So what of these cake biscuits, how do they fair? Each is well presented in terms of its graphics which show a big ship, boat or something, and a sort of tower perhaps, or it might be a series of receding potting sheds stacked up. The year 1820, and the name of Peter Kölln, who bought his horse powered grain mill in 1795 are also present. Its probably a safe bet that our biscuits origins date back to 1820 then. Each biscuit is individually wrapped in its own cellophane sachet, with a little nick cut in one end so that we might easily open it. I've tried several and found that just a small corner seems get torn off still leaving the biscuit trapped inside the remaining 96% of the pack. There must be a technique to this.

Some people who must have the technique are the four individuals in the lifestyle shots on the back of the pack. One who is playing golf appears to have a Kölln cake sticking out of their glove, held in place by paranormal forces, Photoshop, or maybe a wire. I get quite irritated by little nylon labels in such items of clothing. This chaps golf swing appears to be unaffected by a fairly large (56mm x 83mm x 8mm) 25 gram biscuit jammed in there.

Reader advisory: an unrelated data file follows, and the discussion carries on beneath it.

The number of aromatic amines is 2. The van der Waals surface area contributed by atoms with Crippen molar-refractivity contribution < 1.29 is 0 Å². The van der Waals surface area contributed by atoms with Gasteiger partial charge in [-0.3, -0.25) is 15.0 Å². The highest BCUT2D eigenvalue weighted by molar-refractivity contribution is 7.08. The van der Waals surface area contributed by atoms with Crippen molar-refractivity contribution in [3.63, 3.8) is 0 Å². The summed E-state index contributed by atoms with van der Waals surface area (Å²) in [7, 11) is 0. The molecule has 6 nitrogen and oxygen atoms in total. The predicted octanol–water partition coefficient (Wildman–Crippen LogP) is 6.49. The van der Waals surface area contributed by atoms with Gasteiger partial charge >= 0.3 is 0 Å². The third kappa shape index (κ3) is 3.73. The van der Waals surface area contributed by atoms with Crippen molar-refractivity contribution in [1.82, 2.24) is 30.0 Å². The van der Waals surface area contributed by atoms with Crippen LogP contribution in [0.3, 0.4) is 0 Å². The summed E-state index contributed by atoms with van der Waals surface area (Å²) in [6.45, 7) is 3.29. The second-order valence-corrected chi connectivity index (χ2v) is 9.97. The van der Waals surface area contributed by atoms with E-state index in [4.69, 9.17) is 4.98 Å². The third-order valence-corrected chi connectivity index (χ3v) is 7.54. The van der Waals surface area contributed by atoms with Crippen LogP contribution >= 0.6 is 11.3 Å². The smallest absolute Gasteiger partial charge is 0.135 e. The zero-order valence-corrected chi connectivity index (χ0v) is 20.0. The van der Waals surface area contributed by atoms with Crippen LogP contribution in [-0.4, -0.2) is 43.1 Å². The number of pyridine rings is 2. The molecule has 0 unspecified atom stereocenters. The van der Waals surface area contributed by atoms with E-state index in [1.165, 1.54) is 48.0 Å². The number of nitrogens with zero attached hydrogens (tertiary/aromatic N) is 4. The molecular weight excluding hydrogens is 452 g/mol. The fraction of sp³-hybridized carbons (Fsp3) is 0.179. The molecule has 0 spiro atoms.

Another chap has one lodged in a strap thing round the front of his peaked cap, effectively holding the germanic snack over his right temple. I'm assuming he is some form of public servant, possibly directing traffic, however, strapping biscuits to his head may only serve to erode his position of authority. Or perhaps he's got the right idea and we should all proudly strap our mid morning snacks to our heads, using special head gear. This might be tricky for those of you who enjoy a yoghurt.

My initial taste impression wasn't favourable, putting me in mind of a dark mealy shortbread, with piquant notes of rabbit and guinea pig food. However, the Kölln cake proved to quite substantial. I then realised on my second attempt that the unfamiliar tastes and aromas were from the use of honey in the recipe. Once I was aware of this the flavour became much less alarming. Indeed by my third Kölln cake I actually grew fairly impatient with the bogus wrapping system as I was looking forward to strange shortbread. So all in all once I had stopped laughing at the initally odd taste I settled into the pack quite nicely.